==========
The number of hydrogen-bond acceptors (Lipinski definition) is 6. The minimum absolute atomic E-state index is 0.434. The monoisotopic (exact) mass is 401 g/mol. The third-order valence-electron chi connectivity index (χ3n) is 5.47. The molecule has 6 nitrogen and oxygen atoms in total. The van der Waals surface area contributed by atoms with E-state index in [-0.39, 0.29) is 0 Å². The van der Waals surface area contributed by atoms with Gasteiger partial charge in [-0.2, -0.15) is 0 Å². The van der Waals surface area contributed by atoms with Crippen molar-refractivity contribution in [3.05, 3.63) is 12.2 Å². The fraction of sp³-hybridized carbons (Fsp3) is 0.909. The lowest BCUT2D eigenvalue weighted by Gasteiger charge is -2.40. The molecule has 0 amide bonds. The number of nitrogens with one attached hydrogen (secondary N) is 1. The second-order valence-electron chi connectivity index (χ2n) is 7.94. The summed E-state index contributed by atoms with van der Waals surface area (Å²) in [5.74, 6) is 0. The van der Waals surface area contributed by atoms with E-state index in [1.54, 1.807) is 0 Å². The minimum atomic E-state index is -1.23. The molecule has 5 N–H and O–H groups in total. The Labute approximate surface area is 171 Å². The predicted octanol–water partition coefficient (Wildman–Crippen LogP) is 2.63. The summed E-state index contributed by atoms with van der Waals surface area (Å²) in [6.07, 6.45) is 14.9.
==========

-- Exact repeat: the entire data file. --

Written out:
The number of hydrogen-bond acceptors (Lipinski definition) is 6. The minimum absolute atomic E-state index is 0.434. The monoisotopic (exact) mass is 401 g/mol. The third-order valence-electron chi connectivity index (χ3n) is 5.47. The molecule has 6 nitrogen and oxygen atoms in total. The van der Waals surface area contributed by atoms with E-state index in [-0.39, 0.29) is 0 Å². The van der Waals surface area contributed by atoms with Gasteiger partial charge in [-0.2, -0.15) is 0 Å². The van der Waals surface area contributed by atoms with Crippen molar-refractivity contribution in [3.05, 3.63) is 12.2 Å². The fraction of sp³-hybridized carbons (Fsp3) is 0.909. The lowest BCUT2D eigenvalue weighted by Gasteiger charge is -2.40. The molecule has 0 amide bonds. The number of nitrogens with one attached hydrogen (secondary N) is 1. The second-order valence-electron chi connectivity index (χ2n) is 7.94. The summed E-state index contributed by atoms with van der Waals surface area (Å²) in [5.74, 6) is 0. The van der Waals surface area contributed by atoms with E-state index in [1.54, 1.807) is 0 Å². The minimum atomic E-state index is -1.23. The molecule has 5 N–H and O–H groups in total. The Labute approximate surface area is 171 Å². The predicted octanol–water partition coefficient (Wildman–Crippen LogP) is 2.63. The summed E-state index contributed by atoms with van der Waals surface area (Å²) in [6.07, 6.45) is 14.9.